Put the `environmentMode` in `FULL_ASSERT` (or `FAST_ASSERT`) to detect corruption in the incremental score calculation. For more information, see the section about `environmentMode`. However, that will not verify that your score calculator implements your score constraints as your business actually desires.

A piece of incremental score calculator code can be difficult to write and to review. Assert its correctness by using a different implementation (for example a `SimpleScoreCalculator`) to do the assertions triggered by the `environmentMode`. Just configure the different implementation as a `assertionScoreDirectorFactory`:

```
<environmentMode>FAST_ASSERT</environmentMode>
...
<scoreDirectorFactory>
<scoreDefinitionType>...</scoreDefinitionType>
<scoreDrl>/org/optaplanner/examples/nqueens/solver/nQueensScoreRules.drl</scoreDrl>
<assertionScoreDirectorFactory>
<simpleScoreCalculatorClass>org.optaplanner.examples.nqueens.solver.score.NQueensSimpleScoreCalculator</simpleScoreCalculatorClass>
</assertionScoreDirectorFactory>
</scoreDirectorFactory>
```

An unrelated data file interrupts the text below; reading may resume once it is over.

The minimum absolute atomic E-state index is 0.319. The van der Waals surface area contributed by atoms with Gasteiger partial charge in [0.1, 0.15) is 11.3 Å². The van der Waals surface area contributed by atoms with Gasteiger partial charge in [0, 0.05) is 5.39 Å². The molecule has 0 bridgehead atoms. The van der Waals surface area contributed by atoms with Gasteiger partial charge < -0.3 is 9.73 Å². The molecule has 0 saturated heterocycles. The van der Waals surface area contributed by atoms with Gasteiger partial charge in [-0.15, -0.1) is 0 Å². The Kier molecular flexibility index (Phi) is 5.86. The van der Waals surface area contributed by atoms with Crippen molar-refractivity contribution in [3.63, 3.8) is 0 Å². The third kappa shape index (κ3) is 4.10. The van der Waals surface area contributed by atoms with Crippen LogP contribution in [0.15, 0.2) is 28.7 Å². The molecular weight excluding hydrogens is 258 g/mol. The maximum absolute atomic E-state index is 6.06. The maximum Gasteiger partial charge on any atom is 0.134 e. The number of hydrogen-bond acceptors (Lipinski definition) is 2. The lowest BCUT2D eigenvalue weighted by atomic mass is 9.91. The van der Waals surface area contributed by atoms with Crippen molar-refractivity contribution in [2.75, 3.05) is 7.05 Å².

This way, the `scoreDrl` will be validated by the `SimpleScoreCalculator`.

## 5.5. Reusing the score calculation outside the Solver

Other parts of your application, for example your webUI, might need to calculate the score too. Do that by reusing the `ScoreDirectorFactory` of the `Solver` to build a separate `ScoreDirector` for that webUI:

```ScoreDirectorFactory scoreDirectorFactory = solver.getScoreDirectorFactory();
ScoreDirector guiScoreDirector = scoreDirectorFactory.buildScoreDirector();```

Then use it when you need to calculate the `Score` of a `Solution`:

```guiScoreDirector.setWorkingSolution(solution);
Score score = guiScoreDirector.calculateScore();```

To explain in the GUI what entities are causing which part of the `Score`, get the `ConstraintMatch` objects from the `ScoreDirector` (after calling `calculateScore()`):

```for (ConstraintMatchTotal constraintMatchTotal : guiScoreDirector.getConstraintMatchTotals()) {
String constraintName = constraintMatchTotal.getConstraintName();
Number weightTotal = constraintMatchTotal.getWeightTotalAsNumber();
for (ConstraintMatch constraintMatch : constraintMatchTotal.getConstraintMatchSet()) {
List<Object> justificationList = constraintMatch.getJustificationList();
Number weight = constraintMatch.getWeightAsNumber();
...
}
}```